The Criterion Collection
While much of the movie news this week has to do with superhero movies, here’s something different: Federico Fellini’s 1960 classic, La Dolce Vita, is reportedly getting an official remake in its home country of Italy. According to Indiewire, the late filmmaker’s family and estate have signed off on the redo, which producers are stressing is a “reimagining” and “homage” rather than an actual remake.
But yeah, it’s a remake. Otherwise it wouldn’t require the stamp of approval and presumably the rights to do whatever this new version is. It’s easy to reimagine La Dolce Vita in tribute to Fellini. Woody Allen did so with Celebrity. Others have paid homage in less extensive manners, particularly with respect to the iconic appearance of Anita Ekberg, who passed away earlier this year.
Fellini movies have never been kept from being redone, especially as musicals. Nights of Cabiria was adapted as Sweet Charity and has recently been set up for another English-language version titled Days of Mary. There’s also Nine, the musical redo of 8 1/2, and La Strada kept its title for the Broadway translation. (Of course, Woody Allen also sort of redid – or reimagined and paid homage to – them all as The Purple Rose of Cairo, Stardust Memories and Sweet and Lowdown.)
In a way, an actual remake described as an homage sounds pointless. La Dolce Vita is famous for so many visuals, most of which have received tribute through cinema and advertising and other media in the last 55 years, but a whole new movie should try to make its own iconic imagery rather than once again remind us of the original. Remakes (or reimaginings) should never remind us so much of the previous effort as to make us wish we were watching that instead.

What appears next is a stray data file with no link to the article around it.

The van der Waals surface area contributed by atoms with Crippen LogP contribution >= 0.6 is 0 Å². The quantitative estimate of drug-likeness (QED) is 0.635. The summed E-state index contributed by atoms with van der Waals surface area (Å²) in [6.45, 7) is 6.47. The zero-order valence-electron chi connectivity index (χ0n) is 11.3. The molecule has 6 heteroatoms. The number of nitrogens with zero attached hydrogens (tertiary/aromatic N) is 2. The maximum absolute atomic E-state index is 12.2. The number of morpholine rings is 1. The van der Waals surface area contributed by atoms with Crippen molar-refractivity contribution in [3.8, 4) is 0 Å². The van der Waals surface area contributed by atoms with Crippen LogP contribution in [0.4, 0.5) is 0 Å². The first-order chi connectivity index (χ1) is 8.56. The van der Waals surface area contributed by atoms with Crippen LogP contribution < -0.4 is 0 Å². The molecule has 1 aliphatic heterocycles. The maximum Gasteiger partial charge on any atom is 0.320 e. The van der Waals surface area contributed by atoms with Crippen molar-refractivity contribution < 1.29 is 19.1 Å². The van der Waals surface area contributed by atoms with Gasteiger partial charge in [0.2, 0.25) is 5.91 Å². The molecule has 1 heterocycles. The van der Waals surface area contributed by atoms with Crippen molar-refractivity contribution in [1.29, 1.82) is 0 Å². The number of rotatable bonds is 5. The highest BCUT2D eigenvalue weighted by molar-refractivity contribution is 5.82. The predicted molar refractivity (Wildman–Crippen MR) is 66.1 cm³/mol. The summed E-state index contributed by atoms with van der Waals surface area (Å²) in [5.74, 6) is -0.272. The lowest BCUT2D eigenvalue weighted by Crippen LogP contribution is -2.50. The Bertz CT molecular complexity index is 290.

The new, modernized take on La Dolce Vita will be produced by Monika Bacardi and Andrea Iervolino, both of whom are best known for working on last year’s Barry Levinson effort, The Humbling, while the latter also co-produced Michael Radford’s 204 take on Shakespeare’s “The Merchant of Venice.”
Be sure to read Scott and Landon’s conversation about La Dolce Vita from their series on the greatest movies of all time. Here’s the most memorable moment from the original, which I actually hope is not redone in the remake (because why bother?):